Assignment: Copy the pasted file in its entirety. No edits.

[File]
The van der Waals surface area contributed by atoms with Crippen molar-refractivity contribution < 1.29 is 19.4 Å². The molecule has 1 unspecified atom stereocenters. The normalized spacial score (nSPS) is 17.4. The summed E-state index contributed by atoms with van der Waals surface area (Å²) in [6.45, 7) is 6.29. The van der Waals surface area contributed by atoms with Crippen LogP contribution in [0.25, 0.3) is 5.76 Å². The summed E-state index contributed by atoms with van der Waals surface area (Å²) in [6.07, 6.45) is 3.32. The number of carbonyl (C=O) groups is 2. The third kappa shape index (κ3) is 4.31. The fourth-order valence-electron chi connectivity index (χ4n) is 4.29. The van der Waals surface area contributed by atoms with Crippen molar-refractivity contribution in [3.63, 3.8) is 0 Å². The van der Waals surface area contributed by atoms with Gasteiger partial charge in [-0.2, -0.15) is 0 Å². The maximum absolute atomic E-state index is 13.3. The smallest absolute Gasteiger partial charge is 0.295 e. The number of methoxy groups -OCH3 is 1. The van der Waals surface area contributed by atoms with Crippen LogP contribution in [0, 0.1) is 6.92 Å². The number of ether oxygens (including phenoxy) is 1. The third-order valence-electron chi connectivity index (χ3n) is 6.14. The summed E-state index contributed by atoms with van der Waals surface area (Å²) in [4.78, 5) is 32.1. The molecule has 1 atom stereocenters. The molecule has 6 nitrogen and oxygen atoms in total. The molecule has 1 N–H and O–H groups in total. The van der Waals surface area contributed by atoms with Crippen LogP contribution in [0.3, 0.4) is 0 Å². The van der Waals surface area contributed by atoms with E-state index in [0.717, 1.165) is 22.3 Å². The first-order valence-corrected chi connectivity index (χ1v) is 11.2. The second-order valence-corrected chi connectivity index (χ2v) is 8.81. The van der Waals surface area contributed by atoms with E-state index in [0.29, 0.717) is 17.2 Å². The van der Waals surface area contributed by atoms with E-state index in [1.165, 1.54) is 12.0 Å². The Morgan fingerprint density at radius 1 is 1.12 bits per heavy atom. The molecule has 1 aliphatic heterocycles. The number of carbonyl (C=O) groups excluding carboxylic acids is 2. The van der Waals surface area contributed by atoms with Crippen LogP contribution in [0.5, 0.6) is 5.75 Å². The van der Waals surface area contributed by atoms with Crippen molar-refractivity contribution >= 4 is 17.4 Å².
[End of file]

The van der Waals surface area contributed by atoms with Crippen molar-refractivity contribution < 1.29 is 19.4 Å². The molecule has 1 unspecified atom stereocenters. The normalized spacial score (nSPS) is 17.4. The summed E-state index contributed by atoms with van der Waals surface area (Å²) in [6.45, 7) is 6.29. The van der Waals surface area contributed by atoms with Crippen LogP contribution in [0.25, 0.3) is 5.76 Å². The summed E-state index contributed by atoms with van der Waals surface area (Å²) in [6.07, 6.45) is 3.32. The number of carbonyl (C=O) groups is 2. The third kappa shape index (κ3) is 4.31. The fourth-order valence-electron chi connectivity index (χ4n) is 4.29. The van der Waals surface area contributed by atoms with Crippen molar-refractivity contribution in [3.63, 3.8) is 0 Å². The van der Waals surface area contributed by atoms with Gasteiger partial charge in [-0.2, -0.15) is 0 Å². The maximum absolute atomic E-state index is 13.3. The smallest absolute Gasteiger partial charge is 0.295 e. The number of methoxy groups -OCH3 is 1. The van der Waals surface area contributed by atoms with Crippen LogP contribution in [0, 0.1) is 6.92 Å². The number of ether oxygens (including phenoxy) is 1. The third-order valence-electron chi connectivity index (χ3n) is 6.14. The summed E-state index contributed by atoms with van der Waals surface area (Å²) in [4.78, 5) is 32.1. The molecule has 1 atom stereocenters. The molecule has 6 nitrogen and oxygen atoms in total. The molecule has 1 N–H and O–H groups in total. The van der Waals surface area contributed by atoms with Crippen LogP contribution in [0.3, 0.4) is 0 Å². The van der Waals surface area contributed by atoms with E-state index in [0.717, 1.165) is 22.3 Å². The first-order valence-corrected chi connectivity index (χ1v) is 11.2. The second-order valence-corrected chi connectivity index (χ2v) is 8.81. The van der Waals surface area contributed by atoms with E-state index in [0.29, 0.717) is 17.2 Å². The van der Waals surface area contributed by atoms with E-state index in [1.165, 1.54) is 12.0 Å². The Morgan fingerprint density at radius 1 is 1.12 bits per heavy atom. The molecule has 1 aliphatic heterocycles. The number of carbonyl (C=O) groups excluding carboxylic acids is 2. The van der Waals surface area contributed by atoms with Crippen LogP contribution in [0.5, 0.6) is 5.75 Å². The van der Waals surface area contributed by atoms with Crippen molar-refractivity contribution >= 4 is 17.4 Å².